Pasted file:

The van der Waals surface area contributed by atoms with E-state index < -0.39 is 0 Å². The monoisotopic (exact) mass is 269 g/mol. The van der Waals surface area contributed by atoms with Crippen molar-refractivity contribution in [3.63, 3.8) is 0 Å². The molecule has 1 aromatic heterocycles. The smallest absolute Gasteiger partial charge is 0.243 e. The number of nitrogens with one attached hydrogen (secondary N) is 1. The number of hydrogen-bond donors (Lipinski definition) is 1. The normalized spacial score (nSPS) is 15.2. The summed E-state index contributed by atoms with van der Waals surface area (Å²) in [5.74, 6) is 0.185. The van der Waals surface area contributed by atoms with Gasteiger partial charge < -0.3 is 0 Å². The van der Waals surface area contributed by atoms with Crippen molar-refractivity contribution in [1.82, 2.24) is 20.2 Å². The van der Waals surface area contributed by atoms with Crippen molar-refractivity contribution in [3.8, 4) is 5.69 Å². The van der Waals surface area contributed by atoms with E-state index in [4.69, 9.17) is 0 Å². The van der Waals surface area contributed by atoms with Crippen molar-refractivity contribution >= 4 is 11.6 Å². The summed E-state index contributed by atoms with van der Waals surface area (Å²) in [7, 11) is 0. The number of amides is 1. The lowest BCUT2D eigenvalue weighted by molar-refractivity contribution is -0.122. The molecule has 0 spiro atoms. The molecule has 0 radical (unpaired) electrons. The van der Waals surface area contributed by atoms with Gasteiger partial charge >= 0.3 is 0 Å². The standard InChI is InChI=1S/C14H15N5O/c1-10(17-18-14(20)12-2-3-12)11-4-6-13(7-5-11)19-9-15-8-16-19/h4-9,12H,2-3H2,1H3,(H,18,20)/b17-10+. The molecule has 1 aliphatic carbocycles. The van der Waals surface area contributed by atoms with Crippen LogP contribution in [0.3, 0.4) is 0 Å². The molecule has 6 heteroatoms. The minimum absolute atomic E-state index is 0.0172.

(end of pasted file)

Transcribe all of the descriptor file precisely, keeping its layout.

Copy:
The van der Waals surface area contributed by atoms with E-state index < -0.39 is 0 Å². The monoisotopic (exact) mass is 269 g/mol. The van der Waals surface area contributed by atoms with Crippen molar-refractivity contribution in [3.63, 3.8) is 0 Å². The molecule has 1 aromatic heterocycles. The smallest absolute Gasteiger partial charge is 0.243 e. The number of nitrogens with one attached hydrogen (secondary N) is 1. The number of hydrogen-bond donors (Lipinski definition) is 1. The normalized spacial score (nSPS) is 15.2. The summed E-state index contributed by atoms with van der Waals surface area (Å²) in [5.74, 6) is 0.185. The van der Waals surface area contributed by atoms with Gasteiger partial charge < -0.3 is 0 Å². The van der Waals surface area contributed by atoms with Crippen molar-refractivity contribution in [1.82, 2.24) is 20.2 Å². The van der Waals surface area contributed by atoms with Crippen molar-refractivity contribution in [3.8, 4) is 5.69 Å². The van der Waals surface area contributed by atoms with E-state index in [4.69, 9.17) is 0 Å². The van der Waals surface area contributed by atoms with Crippen molar-refractivity contribution >= 4 is 11.6 Å². The summed E-state index contributed by atoms with van der Waals surface area (Å²) in [7, 11) is 0. The number of amides is 1. The lowest BCUT2D eigenvalue weighted by molar-refractivity contribution is -0.122. The molecule has 0 spiro atoms. The molecule has 0 radical (unpaired) electrons. The van der Waals surface area contributed by atoms with Gasteiger partial charge >= 0.3 is 0 Å². The standard InChI is InChI=1S/C14H15N5O/c1-10(17-18-14(20)12-2-3-12)11-4-6-13(7-5-11)19-9-15-8-16-19/h4-9,12H,2-3H2,1H3,(H,18,20)/b17-10+. The molecule has 1 aliphatic carbocycles. The van der Waals surface area contributed by atoms with Crippen LogP contribution in [0.3, 0.4) is 0 Å². The molecule has 6 heteroatoms. The minimum absolute atomic E-state index is 0.0172.